4. Take your puppy to a designated spot in your yard on leash. Stand in a single location and use a verbal command such as “hurry up” or “go potty.” Do not move. Yes, that’s right. Your puppy has the attention span of a goldfish and every time you let them browse you are distracting them from the task at hand.
  5. Reward your puppy with praise and a treat after they have finished peeing or pooping. This is vital; praise while your pet is mid-stream is only going to interrupt them, resulting in an accident in the house later.
  6. Make sure to have your pet toilet frequently. Puppies need to go out after they eat, when they wake up from sleep, and sometimes even during play.
  7. Look for signs such as pacing, sniffing the ground, circling, or holding the tail up high, which could indicate they need to go. Take them to their toileting spot right away.
  8. If your dog goes out and does not toilet, put them back in the crate for 10-15 minutes and try again until they go.
  9. If an accident happens, simply clean it up, roll up the newspaper, and whack yourself with it. It is our job as humans to instill good habits in our dogs. Accidents happen, and almost always it’s the human at fault for not getting the puppy out in time.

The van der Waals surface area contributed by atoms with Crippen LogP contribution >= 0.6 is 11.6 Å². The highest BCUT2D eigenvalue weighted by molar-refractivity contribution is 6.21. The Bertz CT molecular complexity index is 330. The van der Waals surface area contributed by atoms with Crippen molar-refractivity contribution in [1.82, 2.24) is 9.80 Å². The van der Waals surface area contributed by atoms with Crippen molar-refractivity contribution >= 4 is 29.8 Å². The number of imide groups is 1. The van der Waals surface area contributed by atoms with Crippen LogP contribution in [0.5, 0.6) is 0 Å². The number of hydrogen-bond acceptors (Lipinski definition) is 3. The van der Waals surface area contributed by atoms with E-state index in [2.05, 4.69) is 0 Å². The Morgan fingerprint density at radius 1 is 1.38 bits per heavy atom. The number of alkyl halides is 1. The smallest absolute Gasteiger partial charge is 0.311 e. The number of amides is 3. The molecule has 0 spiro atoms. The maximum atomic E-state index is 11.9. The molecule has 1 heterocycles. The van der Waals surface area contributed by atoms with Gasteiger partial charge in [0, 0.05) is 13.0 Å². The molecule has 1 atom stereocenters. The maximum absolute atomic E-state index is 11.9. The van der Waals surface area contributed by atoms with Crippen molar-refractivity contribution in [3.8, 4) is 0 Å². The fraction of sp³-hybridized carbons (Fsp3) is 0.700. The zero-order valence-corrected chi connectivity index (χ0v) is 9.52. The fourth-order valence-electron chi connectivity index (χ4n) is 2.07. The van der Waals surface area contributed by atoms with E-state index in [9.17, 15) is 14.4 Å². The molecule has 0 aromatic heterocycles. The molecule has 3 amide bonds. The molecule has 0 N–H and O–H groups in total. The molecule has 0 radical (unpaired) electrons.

Play Biting
Ever notice how puppies come with razor sharp teeth? It starts off all cute and funny, and then one day you feel like you’re re-creating a scene from Jurassic Park. Yes, puppies bite to explore, they bite to play, they bite to hold, and there’s a reason for this. Play biting is necessary for them to learn how to control their jaw pressure and learn to use their jaws and teeth appropriately.

The first and foremost important thing is to teach your puppy to bite down gently. A dog who is allowed to play bite with minimal pressure will develop a soft mouth – also known as good bite inhibition. This reflex is trainable until your puppy begins to lose puppy teeth. Why is this important? Because when an adult dog bites out of fear or pain,  the dog with good bite inhibition will not leave deep punctures. A dog who was not allowed to develop a soft mouth as a puppy may cause significantly more damage. Once your puppy is about 5 months old, then all biting should be considered inappropriate.